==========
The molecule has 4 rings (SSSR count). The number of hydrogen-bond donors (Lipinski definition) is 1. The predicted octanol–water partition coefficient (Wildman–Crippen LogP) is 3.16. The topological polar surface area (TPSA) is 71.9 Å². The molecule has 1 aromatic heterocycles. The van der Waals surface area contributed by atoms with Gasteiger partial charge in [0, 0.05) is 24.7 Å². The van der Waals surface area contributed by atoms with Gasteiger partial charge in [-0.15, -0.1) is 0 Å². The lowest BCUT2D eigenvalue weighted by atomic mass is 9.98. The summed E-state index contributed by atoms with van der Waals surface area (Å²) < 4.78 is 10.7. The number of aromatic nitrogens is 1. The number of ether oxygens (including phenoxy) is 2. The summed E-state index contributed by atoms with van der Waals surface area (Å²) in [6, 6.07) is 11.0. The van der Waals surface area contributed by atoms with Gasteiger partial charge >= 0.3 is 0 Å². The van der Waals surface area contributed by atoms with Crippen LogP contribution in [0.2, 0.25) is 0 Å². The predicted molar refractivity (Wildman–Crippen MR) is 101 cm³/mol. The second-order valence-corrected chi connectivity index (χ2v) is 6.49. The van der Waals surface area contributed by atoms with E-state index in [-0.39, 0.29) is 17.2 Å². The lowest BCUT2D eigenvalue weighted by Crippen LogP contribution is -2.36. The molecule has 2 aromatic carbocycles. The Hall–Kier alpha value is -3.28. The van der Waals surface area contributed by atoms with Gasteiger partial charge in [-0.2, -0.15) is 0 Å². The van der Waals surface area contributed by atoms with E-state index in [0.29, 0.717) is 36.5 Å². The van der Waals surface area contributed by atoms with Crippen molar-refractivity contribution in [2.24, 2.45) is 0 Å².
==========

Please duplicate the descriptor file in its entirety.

The molecule has 4 rings (SSSR count). The number of hydrogen-bond donors (Lipinski definition) is 1. The predicted octanol–water partition coefficient (Wildman–Crippen LogP) is 3.16. The topological polar surface area (TPSA) is 71.9 Å². The molecule has 1 aromatic heterocycles. The van der Waals surface area contributed by atoms with Gasteiger partial charge in [0, 0.05) is 24.7 Å². The van der Waals surface area contributed by atoms with Gasteiger partial charge in [-0.15, -0.1) is 0 Å². The lowest BCUT2D eigenvalue weighted by atomic mass is 9.98. The summed E-state index contributed by atoms with van der Waals surface area (Å²) < 4.78 is 10.7. The number of aromatic nitrogens is 1. The number of ether oxygens (including phenoxy) is 2. The summed E-state index contributed by atoms with van der Waals surface area (Å²) in [6, 6.07) is 11.0. The van der Waals surface area contributed by atoms with Gasteiger partial charge >= 0.3 is 0 Å². The van der Waals surface area contributed by atoms with Crippen LogP contribution in [0.2, 0.25) is 0 Å². The predicted molar refractivity (Wildman–Crippen MR) is 101 cm³/mol. The second-order valence-corrected chi connectivity index (χ2v) is 6.49. The van der Waals surface area contributed by atoms with E-state index in [-0.39, 0.29) is 17.2 Å². The lowest BCUT2D eigenvalue weighted by Crippen LogP contribution is -2.36. The molecule has 2 aromatic carbocycles. The Hall–Kier alpha value is -3.28. The van der Waals surface area contributed by atoms with Gasteiger partial charge in [-0.2, -0.15) is 0 Å². The van der Waals surface area contributed by atoms with E-state index in [0.29, 0.717) is 36.5 Å². The van der Waals surface area contributed by atoms with Crippen molar-refractivity contribution in [2.24, 2.45) is 0 Å².